I certainly hope there are more moral objectivists than relativists here, since moral relativism effectively means the belief there is no morality. If something is right for me and another thing is right for you, and we are somehow both right, the real implication is that none of us is right. If your culture and upbringing, your habits and feelings, justify your moral behavior in the sense that I am forced to acknowledge that you acted in the right way although I would have acted differently myself, there is no morality. Whatever a person does, can be explained by his background and will be consistent with it, and if that is the measure, it will not be possible for a person to act wrongly unless he himself admits his wrongdoing. So, if nothing is wrong, there is no morality.

    That being said, different circumstances and different people do require different actions. For a big and strong man, it may be right to stay and fight the intruder, while a small and weak person should better run away. That is not moral relativism.

    I doubt that some of the self-proclaimed moral relativists really hold that view. Everyone thinks that some actions are wrong.
  • Noble Dust
    3.8k


    I agree there's an inherent logic to morality, and not even necessarily in a "it's just common sense" way; often it's not common sense. All I have to say at the moment is that I've been consulting the I Ching fairly regularly over the past year, and have developed a sense of there always being a correct action, thought, or attitude to take at any given time. "Well being" as you say, occurs when the correct path is taken, and does not occur when it's not taken. That's the logic of morality; a simple 1 or 0. A sort of pure logic that doesn't have to be guided by emotion. So yeah, I voted yes.
  • Pfhorrest
    2.8k
    Well I would say there are facts about what constitutes well-being for any person or even organism. There are also facts about who thinks which human beings' or organisms' well-being matters.Janus

    The question then is which of those facts matters for determining the morality of something. If several people disagree about whose well-being matters (or about what constitutes well-being), are none of them wrong, some of them wrong, or all of them wrong? Only “some” means moral objectivism.
  • Janus
    9.2k
    The question then is which of those facts matters for determining the morality of something. If several people disagree about whose well-being matters (or about what constitutes well-being), are none of them wrong, some of them wrong, or all of them wrong? Only “some” means moral objectivism.Pfhorrest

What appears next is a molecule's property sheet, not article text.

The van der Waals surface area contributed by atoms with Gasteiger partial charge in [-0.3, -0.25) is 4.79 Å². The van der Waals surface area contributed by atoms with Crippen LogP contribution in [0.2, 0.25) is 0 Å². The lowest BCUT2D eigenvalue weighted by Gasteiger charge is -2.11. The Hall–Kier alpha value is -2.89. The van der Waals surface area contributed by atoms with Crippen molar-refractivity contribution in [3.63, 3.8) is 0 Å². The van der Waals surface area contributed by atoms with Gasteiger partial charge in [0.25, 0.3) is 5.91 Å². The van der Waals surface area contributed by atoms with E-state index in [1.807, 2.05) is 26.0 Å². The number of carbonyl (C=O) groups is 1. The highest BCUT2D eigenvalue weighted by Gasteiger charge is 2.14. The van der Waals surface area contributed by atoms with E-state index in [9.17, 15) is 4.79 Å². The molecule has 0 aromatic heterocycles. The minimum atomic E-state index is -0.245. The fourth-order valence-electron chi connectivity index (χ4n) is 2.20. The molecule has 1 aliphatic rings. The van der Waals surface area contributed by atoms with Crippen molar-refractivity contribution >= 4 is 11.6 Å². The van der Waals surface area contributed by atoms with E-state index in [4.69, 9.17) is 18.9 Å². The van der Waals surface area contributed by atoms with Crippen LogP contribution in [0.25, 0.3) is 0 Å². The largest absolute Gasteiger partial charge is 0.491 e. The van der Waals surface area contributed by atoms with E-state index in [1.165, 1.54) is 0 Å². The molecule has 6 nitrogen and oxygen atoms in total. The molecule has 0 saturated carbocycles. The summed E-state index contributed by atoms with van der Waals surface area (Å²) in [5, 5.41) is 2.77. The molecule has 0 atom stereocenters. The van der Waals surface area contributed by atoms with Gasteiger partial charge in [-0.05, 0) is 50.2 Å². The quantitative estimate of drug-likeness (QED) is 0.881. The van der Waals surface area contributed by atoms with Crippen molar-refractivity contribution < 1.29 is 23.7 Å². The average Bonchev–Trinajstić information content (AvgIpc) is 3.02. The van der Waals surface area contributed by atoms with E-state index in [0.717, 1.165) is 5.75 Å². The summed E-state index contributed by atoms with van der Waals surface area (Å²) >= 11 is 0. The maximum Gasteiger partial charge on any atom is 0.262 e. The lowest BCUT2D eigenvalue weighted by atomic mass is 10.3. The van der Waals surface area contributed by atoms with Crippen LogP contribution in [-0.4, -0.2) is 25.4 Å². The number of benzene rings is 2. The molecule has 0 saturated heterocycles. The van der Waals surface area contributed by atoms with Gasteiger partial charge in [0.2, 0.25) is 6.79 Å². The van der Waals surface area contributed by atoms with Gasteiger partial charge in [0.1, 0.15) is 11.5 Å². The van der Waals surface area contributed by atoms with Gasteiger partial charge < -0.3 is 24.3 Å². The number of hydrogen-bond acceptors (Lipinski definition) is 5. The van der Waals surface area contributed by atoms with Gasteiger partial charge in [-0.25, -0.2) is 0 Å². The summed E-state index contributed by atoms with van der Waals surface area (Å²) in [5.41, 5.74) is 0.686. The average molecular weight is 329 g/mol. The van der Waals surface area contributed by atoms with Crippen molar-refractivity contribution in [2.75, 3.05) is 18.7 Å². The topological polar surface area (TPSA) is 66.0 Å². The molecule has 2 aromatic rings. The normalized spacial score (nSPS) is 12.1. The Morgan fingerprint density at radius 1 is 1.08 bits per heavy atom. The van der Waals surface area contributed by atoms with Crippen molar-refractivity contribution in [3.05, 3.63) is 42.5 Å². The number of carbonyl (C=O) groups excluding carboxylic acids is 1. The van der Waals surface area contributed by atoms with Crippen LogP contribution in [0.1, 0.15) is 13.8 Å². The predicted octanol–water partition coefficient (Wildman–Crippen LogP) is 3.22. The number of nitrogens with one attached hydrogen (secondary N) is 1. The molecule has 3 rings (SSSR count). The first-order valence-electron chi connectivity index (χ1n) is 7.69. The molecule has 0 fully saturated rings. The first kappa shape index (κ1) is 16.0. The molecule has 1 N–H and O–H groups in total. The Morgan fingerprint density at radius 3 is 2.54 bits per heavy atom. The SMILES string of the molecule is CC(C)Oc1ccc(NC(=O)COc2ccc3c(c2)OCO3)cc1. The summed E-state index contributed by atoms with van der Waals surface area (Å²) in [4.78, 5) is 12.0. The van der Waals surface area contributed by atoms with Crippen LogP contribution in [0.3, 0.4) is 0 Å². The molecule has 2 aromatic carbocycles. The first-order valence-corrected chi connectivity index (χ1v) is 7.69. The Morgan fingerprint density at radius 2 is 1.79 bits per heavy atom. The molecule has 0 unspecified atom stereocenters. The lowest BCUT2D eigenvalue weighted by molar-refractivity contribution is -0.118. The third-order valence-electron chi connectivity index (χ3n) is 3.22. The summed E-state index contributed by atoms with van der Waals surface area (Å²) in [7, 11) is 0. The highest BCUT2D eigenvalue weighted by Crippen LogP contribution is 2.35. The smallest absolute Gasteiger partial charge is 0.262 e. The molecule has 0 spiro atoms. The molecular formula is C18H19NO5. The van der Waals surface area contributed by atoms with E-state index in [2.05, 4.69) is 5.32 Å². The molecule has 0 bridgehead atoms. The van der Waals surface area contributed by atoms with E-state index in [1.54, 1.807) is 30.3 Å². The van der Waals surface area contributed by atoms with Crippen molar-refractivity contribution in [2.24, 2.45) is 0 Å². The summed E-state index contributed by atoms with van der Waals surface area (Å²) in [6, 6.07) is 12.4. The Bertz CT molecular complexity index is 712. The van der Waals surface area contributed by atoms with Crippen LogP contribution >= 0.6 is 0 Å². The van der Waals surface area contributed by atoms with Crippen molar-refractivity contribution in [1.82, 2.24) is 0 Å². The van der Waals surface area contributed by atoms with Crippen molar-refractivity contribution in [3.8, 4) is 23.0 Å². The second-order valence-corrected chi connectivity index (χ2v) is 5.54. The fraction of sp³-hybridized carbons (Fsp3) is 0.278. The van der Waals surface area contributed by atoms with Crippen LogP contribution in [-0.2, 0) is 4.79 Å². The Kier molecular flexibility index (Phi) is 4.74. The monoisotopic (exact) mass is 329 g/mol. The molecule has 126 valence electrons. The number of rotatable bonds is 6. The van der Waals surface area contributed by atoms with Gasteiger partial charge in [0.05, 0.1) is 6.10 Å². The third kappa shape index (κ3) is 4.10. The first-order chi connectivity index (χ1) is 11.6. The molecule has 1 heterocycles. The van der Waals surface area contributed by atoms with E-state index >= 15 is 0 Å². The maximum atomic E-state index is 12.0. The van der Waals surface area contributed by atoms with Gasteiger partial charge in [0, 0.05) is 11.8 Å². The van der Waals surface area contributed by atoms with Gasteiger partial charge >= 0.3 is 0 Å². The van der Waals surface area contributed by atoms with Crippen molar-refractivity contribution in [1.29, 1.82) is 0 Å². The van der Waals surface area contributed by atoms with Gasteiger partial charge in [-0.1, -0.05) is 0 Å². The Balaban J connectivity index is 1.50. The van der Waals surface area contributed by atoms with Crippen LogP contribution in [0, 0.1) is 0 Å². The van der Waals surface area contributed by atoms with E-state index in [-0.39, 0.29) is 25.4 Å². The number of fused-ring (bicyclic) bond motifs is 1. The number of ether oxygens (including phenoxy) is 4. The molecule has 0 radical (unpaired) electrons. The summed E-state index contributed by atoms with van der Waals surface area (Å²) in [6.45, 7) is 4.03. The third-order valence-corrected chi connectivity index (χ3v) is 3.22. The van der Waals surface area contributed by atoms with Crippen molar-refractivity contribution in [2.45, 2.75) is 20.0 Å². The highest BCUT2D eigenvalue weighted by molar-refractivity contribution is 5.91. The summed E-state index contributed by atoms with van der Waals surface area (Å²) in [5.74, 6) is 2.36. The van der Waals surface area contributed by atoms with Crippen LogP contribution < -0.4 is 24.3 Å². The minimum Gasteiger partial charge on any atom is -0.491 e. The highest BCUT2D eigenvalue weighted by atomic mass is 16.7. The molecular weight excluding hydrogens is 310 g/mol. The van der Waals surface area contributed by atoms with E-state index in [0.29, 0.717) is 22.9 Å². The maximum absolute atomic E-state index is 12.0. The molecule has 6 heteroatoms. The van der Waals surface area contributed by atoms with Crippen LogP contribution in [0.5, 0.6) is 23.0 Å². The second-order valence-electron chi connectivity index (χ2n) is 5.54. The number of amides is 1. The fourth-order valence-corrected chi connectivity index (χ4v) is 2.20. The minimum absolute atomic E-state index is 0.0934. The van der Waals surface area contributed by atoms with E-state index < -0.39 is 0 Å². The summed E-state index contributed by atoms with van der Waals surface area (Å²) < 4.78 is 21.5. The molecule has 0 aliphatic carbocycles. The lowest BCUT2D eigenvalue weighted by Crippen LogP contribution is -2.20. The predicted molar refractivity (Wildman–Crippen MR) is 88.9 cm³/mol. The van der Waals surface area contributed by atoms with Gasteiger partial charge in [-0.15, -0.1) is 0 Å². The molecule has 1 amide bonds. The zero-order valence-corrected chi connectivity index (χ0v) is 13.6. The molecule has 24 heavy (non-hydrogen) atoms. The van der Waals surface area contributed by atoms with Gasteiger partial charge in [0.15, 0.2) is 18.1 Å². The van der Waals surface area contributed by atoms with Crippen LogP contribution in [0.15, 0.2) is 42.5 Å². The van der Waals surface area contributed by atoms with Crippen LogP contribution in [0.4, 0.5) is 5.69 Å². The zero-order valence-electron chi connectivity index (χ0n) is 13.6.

Given that I think there is no purely rational, or unbiased, way of justifying proposals that some deserve moral consideration and others don't, then I would say that anyone who says that some should be privileged are wrong. So, among those "several people" you referred to only those saying that the same moral consideration is deserved by all would be correct.
  • Scemo Villaggio
    7
    Pasted portion of my only remaining post after my first three:

    I subscribe to a hard deterministic reality.... meaning, I do believe in objective truth seen through a subjective lens.Perspective and communication focus that Lens.


    I call myself a "moral relativist"( for lack of a better term), This consists of:


    -My belief, that my goals and motivations are the very best tool I have for improving my perceived situation.This being the fundamental basis of confident choice making.


    -My belief, that through increased mindfulness I can make rational decisions about my goals in specific situations based on critical thinking and reflection.My fundamental process for in the moment assessment.


    -My belief, that there are common attributes shared by groups, these attributes dictate proper ethical behavior within those groups. There are groups within groups that dictate differing dynamics for optimum goal completion(ex. religious people within secular organizations). In essence, we are all humans on this planet that breathe eat and sleep in very similar ways... This puts all humanity within a large group that dictates some very specific optimal methodologies for improving situations: Breathe, eat, sleep etc. As you begin dividing that group into subgroups, more nuanced methodologies will emerge as you become aware of the specific layers of groups you fall into for your current situational calculation.

    -My belief, that all people act within their own perceived best interest (you too, Gandhi!)